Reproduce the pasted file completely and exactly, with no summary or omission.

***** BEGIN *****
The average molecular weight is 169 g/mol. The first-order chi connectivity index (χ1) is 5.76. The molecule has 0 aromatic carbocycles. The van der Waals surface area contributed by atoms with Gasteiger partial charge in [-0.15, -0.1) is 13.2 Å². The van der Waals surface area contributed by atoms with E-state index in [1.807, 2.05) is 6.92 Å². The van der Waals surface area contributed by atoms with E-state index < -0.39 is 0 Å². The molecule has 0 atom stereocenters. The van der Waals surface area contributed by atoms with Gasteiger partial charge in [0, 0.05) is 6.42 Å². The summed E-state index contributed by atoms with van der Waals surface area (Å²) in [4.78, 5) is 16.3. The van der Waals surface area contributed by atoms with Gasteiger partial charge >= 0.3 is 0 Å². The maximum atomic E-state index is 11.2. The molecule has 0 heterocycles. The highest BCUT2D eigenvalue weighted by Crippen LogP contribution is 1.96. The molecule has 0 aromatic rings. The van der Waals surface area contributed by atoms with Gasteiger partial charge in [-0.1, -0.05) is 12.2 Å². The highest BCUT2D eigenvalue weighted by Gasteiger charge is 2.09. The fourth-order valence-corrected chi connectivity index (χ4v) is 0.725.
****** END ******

The average molecular weight is 169 g/mol. The first-order chi connectivity index (χ1) is 5.76. The molecule has 0 aromatic carbocycles. The van der Waals surface area contributed by atoms with Gasteiger partial charge in [-0.15, -0.1) is 13.2 Å². The van der Waals surface area contributed by atoms with E-state index in [1.807, 2.05) is 6.92 Å². The van der Waals surface area contributed by atoms with E-state index < -0.39 is 0 Å². The molecule has 0 atom stereocenters. The van der Waals surface area contributed by atoms with Gasteiger partial charge in [0, 0.05) is 6.42 Å². The summed E-state index contributed by atoms with van der Waals surface area (Å²) in [4.78, 5) is 16.3. The van der Waals surface area contributed by atoms with Gasteiger partial charge >= 0.3 is 0 Å². The maximum atomic E-state index is 11.2. The molecule has 0 heterocycles. The highest BCUT2D eigenvalue weighted by Crippen LogP contribution is 1.96. The molecule has 0 aromatic rings. The van der Waals surface area contributed by atoms with Gasteiger partial charge in [-0.1, -0.05) is 12.2 Å². The highest BCUT2D eigenvalue weighted by Gasteiger charge is 2.09. The fourth-order valence-corrected chi connectivity index (χ4v) is 0.725.